For DON about regulations - page 2
I live in california. our state regs are title 22. then there are the cms federal regs. so which ones are we to go by. the state? or the federal? and in title 22, if anyone is in cali, is it just... Read More
May 30, '07Quote from boxteryikes! well, ordering supplies can be done by a clerk who doesn't have to be a licensed person. and, good sense and smarts about buying isn't a licensing requirement. there may be a "grandfather" clause in the licensing laws and your current administrator may have gotten his license a long time ago knowing that he would some day be inheriting the business. there is a continuing education requirement on their license renewal, but that doesn't assure anyone's competency. back in the days, the ltc i first worked in had a little autoclave about the size of a microwave you or i would have at home and we used to wrap our own dressing packs and sterilize them in this thing because the facility wouldn't buy sterile gauze for us. i distinctly remember mixing a certain foley irrigating solution, putting it in glass bottles and sterilizing them in this autoclave. (some things about nursing just remind me so much of working in a kitchen! i always thought that central service was like a big kitchen.)dear daytonite:
thank you so much to take the time to give me all this information.
i am quite sure the administer is not an rn, he inherited the facility when his father died. he knows nothing about nursing, especially refusing to use 2x2s because they were so expensive. but made the nurses cut up 4x4s and use them. these are usually lying around in drawers getting dirty. he asked me why they needed 2x2s. i told him them they had to be sterile for wound care.
so obviously this "asssist administer" cannot perform this job. she is unlicensed, not hardly an rn.
obviously this unlicensed person cannot do assessments and treatments. although it sounds if she can do adls.
she also calls physicians for vitamins and orders for wound care and says she is "advocating " for the patient. thanks again for your input.
if you are concerned about this, i saw that there was a way to verify the license of an administrator on the home page for the nursing homes on the dhs site. the public can verify anyone's license. you might want to verify your administrator's license first. if you suspect something is not kosher, report them. i believe that reporting is kept confidential. in california the department of health services (dhs) is the agency that administrates the laws for ltc facilities. i would think that this stuff would get noticed during a survey though, wouldn't it?
May 30, '07Daytonite: You are so funny! Your big kitchen! Now I know why I was so terrified of sedation for anything because I saw a movie on Turner Classic Movies. It was in black and white about surgery, etc. I was a kid and had to have a mole removed from my face and they gave me general anesthesia. I can still smell that ether and that black rubber mask being put on my face and asked to count back.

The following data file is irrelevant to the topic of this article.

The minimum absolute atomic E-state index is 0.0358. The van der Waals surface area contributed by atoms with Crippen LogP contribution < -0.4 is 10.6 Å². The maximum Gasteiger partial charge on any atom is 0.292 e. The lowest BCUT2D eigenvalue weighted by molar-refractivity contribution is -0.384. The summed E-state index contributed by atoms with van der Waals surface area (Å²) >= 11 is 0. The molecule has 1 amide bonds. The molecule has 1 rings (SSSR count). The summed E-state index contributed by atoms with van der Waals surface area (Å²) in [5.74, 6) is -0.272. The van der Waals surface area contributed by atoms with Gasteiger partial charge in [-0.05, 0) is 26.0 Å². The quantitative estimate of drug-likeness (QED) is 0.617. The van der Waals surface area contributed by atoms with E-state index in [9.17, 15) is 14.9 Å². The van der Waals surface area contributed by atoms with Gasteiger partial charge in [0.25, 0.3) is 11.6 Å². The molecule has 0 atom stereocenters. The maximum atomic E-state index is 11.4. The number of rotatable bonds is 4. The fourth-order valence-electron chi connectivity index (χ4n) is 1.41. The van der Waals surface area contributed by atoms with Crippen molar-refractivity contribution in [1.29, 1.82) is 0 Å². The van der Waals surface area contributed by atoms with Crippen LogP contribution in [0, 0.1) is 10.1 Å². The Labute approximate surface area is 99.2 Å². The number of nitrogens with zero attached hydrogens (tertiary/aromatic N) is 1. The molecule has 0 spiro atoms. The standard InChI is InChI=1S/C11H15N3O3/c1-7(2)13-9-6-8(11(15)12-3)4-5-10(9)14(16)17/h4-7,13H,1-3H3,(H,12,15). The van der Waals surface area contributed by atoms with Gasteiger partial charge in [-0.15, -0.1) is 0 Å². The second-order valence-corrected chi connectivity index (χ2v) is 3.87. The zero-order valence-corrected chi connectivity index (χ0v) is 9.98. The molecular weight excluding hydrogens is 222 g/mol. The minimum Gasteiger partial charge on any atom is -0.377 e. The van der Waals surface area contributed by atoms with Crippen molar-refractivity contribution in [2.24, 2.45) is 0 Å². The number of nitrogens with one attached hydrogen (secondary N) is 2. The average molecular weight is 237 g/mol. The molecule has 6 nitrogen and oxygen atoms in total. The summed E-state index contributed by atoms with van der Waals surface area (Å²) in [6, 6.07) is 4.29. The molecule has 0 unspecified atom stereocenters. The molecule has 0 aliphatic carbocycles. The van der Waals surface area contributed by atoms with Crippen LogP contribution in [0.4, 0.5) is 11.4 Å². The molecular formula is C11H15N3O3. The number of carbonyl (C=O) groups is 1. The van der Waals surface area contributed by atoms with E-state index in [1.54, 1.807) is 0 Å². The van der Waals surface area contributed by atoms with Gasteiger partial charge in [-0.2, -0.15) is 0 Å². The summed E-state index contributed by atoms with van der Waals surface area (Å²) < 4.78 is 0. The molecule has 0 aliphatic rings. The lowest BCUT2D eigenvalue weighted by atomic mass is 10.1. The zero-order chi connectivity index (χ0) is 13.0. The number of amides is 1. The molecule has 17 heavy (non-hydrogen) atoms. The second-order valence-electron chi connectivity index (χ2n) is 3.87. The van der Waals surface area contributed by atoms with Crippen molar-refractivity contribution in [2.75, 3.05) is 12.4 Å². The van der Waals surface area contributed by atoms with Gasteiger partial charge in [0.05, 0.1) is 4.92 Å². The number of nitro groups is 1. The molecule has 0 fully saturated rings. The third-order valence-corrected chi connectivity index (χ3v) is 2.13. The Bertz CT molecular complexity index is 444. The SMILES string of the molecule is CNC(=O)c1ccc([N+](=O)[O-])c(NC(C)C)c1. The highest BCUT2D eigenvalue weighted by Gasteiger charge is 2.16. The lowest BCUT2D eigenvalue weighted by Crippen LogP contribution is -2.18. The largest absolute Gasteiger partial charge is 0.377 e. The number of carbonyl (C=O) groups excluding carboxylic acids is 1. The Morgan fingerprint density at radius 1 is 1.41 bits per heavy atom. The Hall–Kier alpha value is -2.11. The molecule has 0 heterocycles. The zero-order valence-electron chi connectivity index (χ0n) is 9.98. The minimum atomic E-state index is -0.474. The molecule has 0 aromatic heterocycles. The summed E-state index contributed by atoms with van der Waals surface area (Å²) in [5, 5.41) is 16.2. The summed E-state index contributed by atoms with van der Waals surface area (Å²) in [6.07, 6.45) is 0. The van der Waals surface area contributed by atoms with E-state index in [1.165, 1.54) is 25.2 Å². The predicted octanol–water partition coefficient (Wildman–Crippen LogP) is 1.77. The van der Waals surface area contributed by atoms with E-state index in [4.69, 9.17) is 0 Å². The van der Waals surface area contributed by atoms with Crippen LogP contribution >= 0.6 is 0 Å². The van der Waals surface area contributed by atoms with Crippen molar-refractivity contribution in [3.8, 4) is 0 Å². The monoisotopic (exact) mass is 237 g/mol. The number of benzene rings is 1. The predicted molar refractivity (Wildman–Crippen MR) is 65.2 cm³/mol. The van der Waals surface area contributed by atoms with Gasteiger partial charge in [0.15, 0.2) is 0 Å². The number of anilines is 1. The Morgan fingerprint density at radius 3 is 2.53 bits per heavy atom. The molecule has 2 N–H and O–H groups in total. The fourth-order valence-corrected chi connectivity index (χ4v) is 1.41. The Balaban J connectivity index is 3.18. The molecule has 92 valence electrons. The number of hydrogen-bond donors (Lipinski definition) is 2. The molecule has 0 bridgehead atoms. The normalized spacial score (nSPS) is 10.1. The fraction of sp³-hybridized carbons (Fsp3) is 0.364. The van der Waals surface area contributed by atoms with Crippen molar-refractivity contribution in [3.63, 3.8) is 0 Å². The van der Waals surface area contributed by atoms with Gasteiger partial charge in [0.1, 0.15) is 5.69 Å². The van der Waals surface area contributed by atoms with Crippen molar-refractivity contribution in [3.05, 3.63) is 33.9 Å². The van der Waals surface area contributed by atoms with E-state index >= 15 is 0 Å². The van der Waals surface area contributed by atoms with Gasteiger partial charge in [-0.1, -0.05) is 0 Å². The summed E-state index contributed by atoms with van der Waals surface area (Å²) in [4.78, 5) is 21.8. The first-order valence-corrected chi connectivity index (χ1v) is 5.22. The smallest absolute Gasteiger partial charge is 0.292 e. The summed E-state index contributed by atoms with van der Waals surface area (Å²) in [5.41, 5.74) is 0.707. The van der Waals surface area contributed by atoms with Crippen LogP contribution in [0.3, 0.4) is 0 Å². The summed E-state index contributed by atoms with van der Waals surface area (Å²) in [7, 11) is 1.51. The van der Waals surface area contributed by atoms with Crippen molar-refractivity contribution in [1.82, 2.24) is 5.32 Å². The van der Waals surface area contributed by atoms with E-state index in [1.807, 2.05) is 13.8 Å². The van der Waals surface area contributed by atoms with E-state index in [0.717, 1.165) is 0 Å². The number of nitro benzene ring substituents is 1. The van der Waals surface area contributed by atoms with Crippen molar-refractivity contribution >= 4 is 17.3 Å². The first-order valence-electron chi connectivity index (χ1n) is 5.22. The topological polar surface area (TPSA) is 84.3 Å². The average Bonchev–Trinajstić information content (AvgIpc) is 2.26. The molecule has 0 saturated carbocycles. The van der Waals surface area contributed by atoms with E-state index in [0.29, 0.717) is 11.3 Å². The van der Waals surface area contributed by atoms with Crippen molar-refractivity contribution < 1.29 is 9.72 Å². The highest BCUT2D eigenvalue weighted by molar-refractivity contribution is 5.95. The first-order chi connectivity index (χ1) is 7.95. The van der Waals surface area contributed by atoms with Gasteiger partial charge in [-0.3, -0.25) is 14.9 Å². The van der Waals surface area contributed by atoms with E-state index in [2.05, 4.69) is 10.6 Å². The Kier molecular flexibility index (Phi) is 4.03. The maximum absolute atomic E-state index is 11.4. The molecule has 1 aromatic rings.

Compared to the miracles of surgery now, that movie actually scared me.
Thanks again for the info. I will check on his license. Something is more than not "Kosher" there. They were sited for many things by the State having to come back multiple times, including landing on the National Watchlist for harm actually done to a patient. I found this out before I left there.
I will pm you more later.
May 30, '07boxter. . .you have to have a sense of humor because of all the sad stuff you see to keep yourself sane. I also thought chemistry lab was a kitchen too!
The administrator, who was also an RN by the way, at the first nursing home I worked in, was asked to take over as the administrator of a nursing home that had just been given a failing survey and a certain number of days to clean up it's mess. She had gotten this job because the DHS had recommended her to the owner of the facility. This was back in 1978 or so. She had asked me if I would come and work there to help them as they were cleaning out the deadwood nursing staff and getting the place back up to snuff. She told me that the state wanted to close the home, but it really wasn't feasible because they would have had to relocate all the residents! Most of the residents were MediCal patients and there just weren't any open MediCal beds at the other two nursing homes in the area! I had seen years ago when patients went from being private pay (when they had all their money and assets) to MediCal (after all the money and assets were gone) and had to be moved to facilities that were 60 miles away because those facilities were the only ones with open MediCal beds. This was because I was living in one of those isolated California towns in the Mojave desert where you had to drive an hour just to go to see a movie or shop at a Vons or Safeway supermarket.
Jun 1, '07Daytonite:
When I was talking about the 2x2s and 4x4s, he was trying to save money using the 4x4s and cutting them into 4 pieces. The patient was a diabetic and it had been infected for over a year. So what was left of the 4x4s were just thrown in a drawer with other junk to gather germs. I told him he needed a 2x2 because it needed to be a sterile dressing. If we had used the whole 4x4, he would have a stroke. So we improvised with bandaids, etc.
I did try to look up to see if the administrator was an RN, but that info isn't listed and if you want to know if he is licensed as an administrator, you have to give the license number. Oh well, his time will come.